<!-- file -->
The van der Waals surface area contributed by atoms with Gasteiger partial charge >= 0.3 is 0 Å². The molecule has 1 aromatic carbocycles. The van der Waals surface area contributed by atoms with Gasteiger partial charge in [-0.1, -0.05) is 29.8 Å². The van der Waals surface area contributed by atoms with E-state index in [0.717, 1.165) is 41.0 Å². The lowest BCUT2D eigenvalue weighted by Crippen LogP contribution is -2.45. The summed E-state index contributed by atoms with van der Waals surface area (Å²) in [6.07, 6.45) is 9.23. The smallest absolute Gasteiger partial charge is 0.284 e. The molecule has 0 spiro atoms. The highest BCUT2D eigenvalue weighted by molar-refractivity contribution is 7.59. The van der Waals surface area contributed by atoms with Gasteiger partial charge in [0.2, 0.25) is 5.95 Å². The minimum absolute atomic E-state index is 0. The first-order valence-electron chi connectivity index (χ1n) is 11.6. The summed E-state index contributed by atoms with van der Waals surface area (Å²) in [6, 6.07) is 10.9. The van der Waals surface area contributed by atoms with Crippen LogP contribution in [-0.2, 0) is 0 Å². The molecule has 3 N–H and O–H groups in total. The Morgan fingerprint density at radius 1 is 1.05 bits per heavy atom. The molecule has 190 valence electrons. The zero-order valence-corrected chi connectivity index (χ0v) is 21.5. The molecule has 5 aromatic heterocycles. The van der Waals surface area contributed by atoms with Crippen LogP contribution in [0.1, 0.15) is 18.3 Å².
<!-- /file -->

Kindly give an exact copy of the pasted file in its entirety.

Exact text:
The van der Waals surface area contributed by atoms with Gasteiger partial charge >= 0.3 is 0 Å². The molecule has 1 aromatic carbocycles. The van der Waals surface area contributed by atoms with Gasteiger partial charge in [-0.1, -0.05) is 29.8 Å². The van der Waals surface area contributed by atoms with E-state index in [0.717, 1.165) is 41.0 Å². The lowest BCUT2D eigenvalue weighted by Crippen LogP contribution is -2.45. The summed E-state index contributed by atoms with van der Waals surface area (Å²) in [6.07, 6.45) is 9.23. The smallest absolute Gasteiger partial charge is 0.284 e. The molecule has 0 spiro atoms. The highest BCUT2D eigenvalue weighted by molar-refractivity contribution is 7.59. The van der Waals surface area contributed by atoms with Gasteiger partial charge in [0.2, 0.25) is 5.95 Å². The minimum absolute atomic E-state index is 0. The first-order valence-electron chi connectivity index (χ1n) is 11.6. The summed E-state index contributed by atoms with van der Waals surface area (Å²) in [6, 6.07) is 10.9. The van der Waals surface area contributed by atoms with Crippen LogP contribution in [-0.2, 0) is 0 Å². The molecule has 3 N–H and O–H groups in total. The Morgan fingerprint density at radius 1 is 1.05 bits per heavy atom. The molecule has 190 valence electrons. The zero-order valence-corrected chi connectivity index (χ0v) is 21.5. The molecule has 5 aromatic heterocycles. The van der Waals surface area contributed by atoms with Crippen LogP contribution in [0.1, 0.15) is 18.3 Å².